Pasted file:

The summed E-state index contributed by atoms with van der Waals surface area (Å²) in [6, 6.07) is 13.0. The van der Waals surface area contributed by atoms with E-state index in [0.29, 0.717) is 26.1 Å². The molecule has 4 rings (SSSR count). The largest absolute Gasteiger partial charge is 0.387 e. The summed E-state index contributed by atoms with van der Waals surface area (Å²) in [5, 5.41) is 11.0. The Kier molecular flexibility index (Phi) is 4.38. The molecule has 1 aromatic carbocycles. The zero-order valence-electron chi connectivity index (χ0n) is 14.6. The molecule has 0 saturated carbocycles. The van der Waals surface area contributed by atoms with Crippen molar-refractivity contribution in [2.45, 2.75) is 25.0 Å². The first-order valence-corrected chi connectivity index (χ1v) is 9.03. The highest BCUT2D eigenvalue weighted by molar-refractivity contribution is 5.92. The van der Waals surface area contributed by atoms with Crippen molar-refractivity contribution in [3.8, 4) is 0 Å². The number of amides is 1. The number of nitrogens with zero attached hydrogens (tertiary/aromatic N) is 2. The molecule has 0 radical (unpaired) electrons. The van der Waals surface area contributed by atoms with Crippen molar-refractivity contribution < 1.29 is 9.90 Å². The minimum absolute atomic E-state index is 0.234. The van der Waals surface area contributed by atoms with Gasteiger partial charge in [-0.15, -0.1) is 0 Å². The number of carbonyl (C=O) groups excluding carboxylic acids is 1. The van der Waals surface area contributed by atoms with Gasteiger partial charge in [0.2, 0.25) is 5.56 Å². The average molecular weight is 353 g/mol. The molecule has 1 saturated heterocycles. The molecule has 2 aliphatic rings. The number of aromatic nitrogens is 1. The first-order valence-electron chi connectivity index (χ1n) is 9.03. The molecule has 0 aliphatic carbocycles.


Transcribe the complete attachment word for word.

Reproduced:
The summed E-state index contributed by atoms with van der Waals surface area (Å²) in [6, 6.07) is 13.0. The van der Waals surface area contributed by atoms with E-state index in [0.29, 0.717) is 26.1 Å². The molecule has 4 rings (SSSR count). The largest absolute Gasteiger partial charge is 0.387 e. The summed E-state index contributed by atoms with van der Waals surface area (Å²) in [5, 5.41) is 11.0. The Kier molecular flexibility index (Phi) is 4.38. The molecule has 1 aromatic carbocycles. The zero-order valence-electron chi connectivity index (χ0n) is 14.6. The molecule has 0 saturated carbocycles. The van der Waals surface area contributed by atoms with Crippen molar-refractivity contribution in [2.45, 2.75) is 25.0 Å². The first-order valence-corrected chi connectivity index (χ1v) is 9.03. The highest BCUT2D eigenvalue weighted by molar-refractivity contribution is 5.92. The van der Waals surface area contributed by atoms with Crippen molar-refractivity contribution in [3.8, 4) is 0 Å². The number of amides is 1. The number of nitrogens with zero attached hydrogens (tertiary/aromatic N) is 2. The molecule has 0 radical (unpaired) electrons. The van der Waals surface area contributed by atoms with Crippen molar-refractivity contribution < 1.29 is 9.90 Å². The minimum absolute atomic E-state index is 0.234. The van der Waals surface area contributed by atoms with Gasteiger partial charge in [-0.15, -0.1) is 0 Å². The number of carbonyl (C=O) groups excluding carboxylic acids is 1. The van der Waals surface area contributed by atoms with Gasteiger partial charge in [0.2, 0.25) is 5.56 Å². The average molecular weight is 353 g/mol. The molecule has 1 saturated heterocycles. The molecule has 2 aliphatic rings. The number of aromatic nitrogens is 1. The first-order valence-electron chi connectivity index (χ1n) is 9.03. The molecule has 0 aliphatic carbocycles.